the Man Who Turned Around Nissan

In October 1999, after the teams had made their analyses and had presented their proposals to the executive committee, Ghosn was able to announce his strategic plan for the revival of Nissan in a public presentation. At the same time this plan was simultaneously announced to all of Nissan’s 148,000 employees. In his address Ghosn even dared to claim that Nissan would have no debt by 2005.

In short, the plan consisted of the following, long delayed, drastic measures:

1. Fewer and simpler factories. Nissan had too many factories and was using only 53% of its capacity. Therefore a reduction in the number of factories was necessary. 5 factories in Japan were to be closed. A taboo in Japan.

2. Reducing the purchasing costs by 20%, which also included the reduction of the number of suppliers (from 1145 to 600 firms). In his address he said “We are going to help those [suppliers] who are going to help us”.

3. Reducing 20% of general expenses, including marketing and administrative expenses.

4. Reducing the number of sales subsidiaries in Japan by 20%.

5. Freeing up currently non-strategic assets and applying these to the core of the business and thus significantly reducing Nissan’s general debt. This meant divesting most of Nissan’s holdings. For a Japanese company and Japan itself this was a shocking announcement because many historical, sentimental and personal bonds would be cut off. (Ghosn was outraged when he discovered Nissans ownership share in a competitor, Fuji Heavy Industries, manufacturers of Subaru cars.)

6. A total personnel reduction from 148,000 to 127,000 full time employees. Of the total of 20,000 lay-offs 16,500 fell in Japan! The only department which did not suffer from redundancies was R & D which was even allowed to hire 500 extra employees.

Ghosn took care that the plan was very precise, extremely factual and highly quantified. It even mentioned the deadlines set for each of the goals to be achieved. The plan left little room for misinterpretation.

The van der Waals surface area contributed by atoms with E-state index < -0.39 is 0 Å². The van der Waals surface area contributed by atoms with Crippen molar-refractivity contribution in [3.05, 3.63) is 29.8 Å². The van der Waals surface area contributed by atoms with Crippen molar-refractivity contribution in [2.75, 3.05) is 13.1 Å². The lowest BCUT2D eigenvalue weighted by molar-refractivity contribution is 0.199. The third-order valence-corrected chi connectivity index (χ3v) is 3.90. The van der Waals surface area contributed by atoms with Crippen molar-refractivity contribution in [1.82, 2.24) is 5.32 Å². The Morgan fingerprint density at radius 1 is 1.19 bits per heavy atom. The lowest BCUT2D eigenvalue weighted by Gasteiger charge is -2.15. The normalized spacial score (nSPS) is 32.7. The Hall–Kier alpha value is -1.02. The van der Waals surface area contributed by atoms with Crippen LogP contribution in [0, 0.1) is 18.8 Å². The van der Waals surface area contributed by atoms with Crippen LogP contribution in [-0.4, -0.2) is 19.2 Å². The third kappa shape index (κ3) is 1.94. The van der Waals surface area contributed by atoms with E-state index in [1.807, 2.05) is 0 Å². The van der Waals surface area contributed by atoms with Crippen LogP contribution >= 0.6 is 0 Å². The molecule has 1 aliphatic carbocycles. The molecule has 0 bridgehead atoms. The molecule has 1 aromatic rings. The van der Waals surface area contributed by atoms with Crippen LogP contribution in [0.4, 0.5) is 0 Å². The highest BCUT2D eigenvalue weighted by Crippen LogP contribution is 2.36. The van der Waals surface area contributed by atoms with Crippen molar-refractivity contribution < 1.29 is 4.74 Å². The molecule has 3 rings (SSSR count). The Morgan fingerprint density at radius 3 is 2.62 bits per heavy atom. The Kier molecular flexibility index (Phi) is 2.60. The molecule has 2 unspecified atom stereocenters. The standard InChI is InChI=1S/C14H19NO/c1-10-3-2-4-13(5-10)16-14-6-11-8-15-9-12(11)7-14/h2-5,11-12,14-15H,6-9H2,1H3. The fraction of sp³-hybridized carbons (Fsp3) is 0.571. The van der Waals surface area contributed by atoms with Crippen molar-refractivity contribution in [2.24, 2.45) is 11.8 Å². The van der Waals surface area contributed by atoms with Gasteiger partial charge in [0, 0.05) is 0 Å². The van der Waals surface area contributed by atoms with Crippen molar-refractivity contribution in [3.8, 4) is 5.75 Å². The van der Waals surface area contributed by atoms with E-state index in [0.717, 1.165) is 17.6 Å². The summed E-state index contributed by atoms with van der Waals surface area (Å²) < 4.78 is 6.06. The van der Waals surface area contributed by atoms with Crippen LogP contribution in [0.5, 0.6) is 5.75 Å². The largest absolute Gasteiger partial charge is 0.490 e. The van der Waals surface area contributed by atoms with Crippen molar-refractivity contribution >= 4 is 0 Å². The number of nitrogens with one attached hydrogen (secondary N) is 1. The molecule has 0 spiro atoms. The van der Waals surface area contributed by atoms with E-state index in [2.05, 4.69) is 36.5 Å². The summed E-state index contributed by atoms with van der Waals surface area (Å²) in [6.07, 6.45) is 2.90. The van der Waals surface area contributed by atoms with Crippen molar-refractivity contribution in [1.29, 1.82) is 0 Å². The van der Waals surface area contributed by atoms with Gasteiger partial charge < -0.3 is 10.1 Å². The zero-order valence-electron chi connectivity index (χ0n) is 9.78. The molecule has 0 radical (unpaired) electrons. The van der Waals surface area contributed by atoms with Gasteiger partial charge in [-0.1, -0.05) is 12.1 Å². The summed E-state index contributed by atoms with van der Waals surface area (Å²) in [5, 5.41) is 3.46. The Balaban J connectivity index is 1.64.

His brutal cost-saving remedies are standard turnaround practice but he was able to make people understand and admit that Nissan had reached a point of no return. He concluded his presentation of the plan with a pledge that if he missed any of the targets, he would resign! The Japanese were impressed by Ghosn’s public commitment. Probably because of this courageous statement he had already then conquered the hearts and minds of the Japanese.

The Critical Success Factor

The Critical Success Factor of Ghosn’s successful approach in turning around Nissan was the installation of the nine Cross-Functional Teams (CFT) which were composed according to his ideas. The task of a CFT was to come up with recommendations, within its allotted discipline, to the executive committee, within three months. There was no choice because of the state that Nissan was in. There were no barriers to recommendations and this was a prerogative rarely given to middle ranks in Japan. Ideas that were accepted would be executed by the team that formulated them. This ensured not only realistic ideas but also commitment.

Each team consisted of ten professionals from Nissan and Renault with two leaders selected from top executive ranks representing different disciplines with common ground (for example purchasing and engineering). Each team had a pilot – acting as a secretary – who was responsible for the agenda, research and dialogue. A CFT could establish sub-teams which were charged with researching specific issues in more depth. At a certain moment some 500 employees across the company were mobilized in this project. Despite the use of interpreters, internal communication within the groups was, in the beginning, difficult, because of the languages used, Japanese, French and English. To avoid misunderstandings, Ghosn introduced a small company dictionary which contained 40 keywords in English and he further stimulated the French and Japanese executives to master English.

The results

In 1999 Ghosn had dared to claim that Nissan would have no debt in 2005. The way he worked, his personal commitment, his analytical mind, the quality of his strategic plan, the clarity in which he communicated this plan to all levels of the company and the trust he emanated, resulted in the astonishing feat that already one year after his arrival Nissan had a profit of 2.7 billion dollars and showed an operating margin of 10.8%! Now Nissan has even become the world’s most profitable major carmaker.

The future of the Alliance

Now, in 2006, Renault has a 44% share in Nissan and Nissan has a 10% share in Renault. Nissan is currently even more profitable than Renault. The logical aim of the Alliance is to cover the entire world with a minimum of duplication.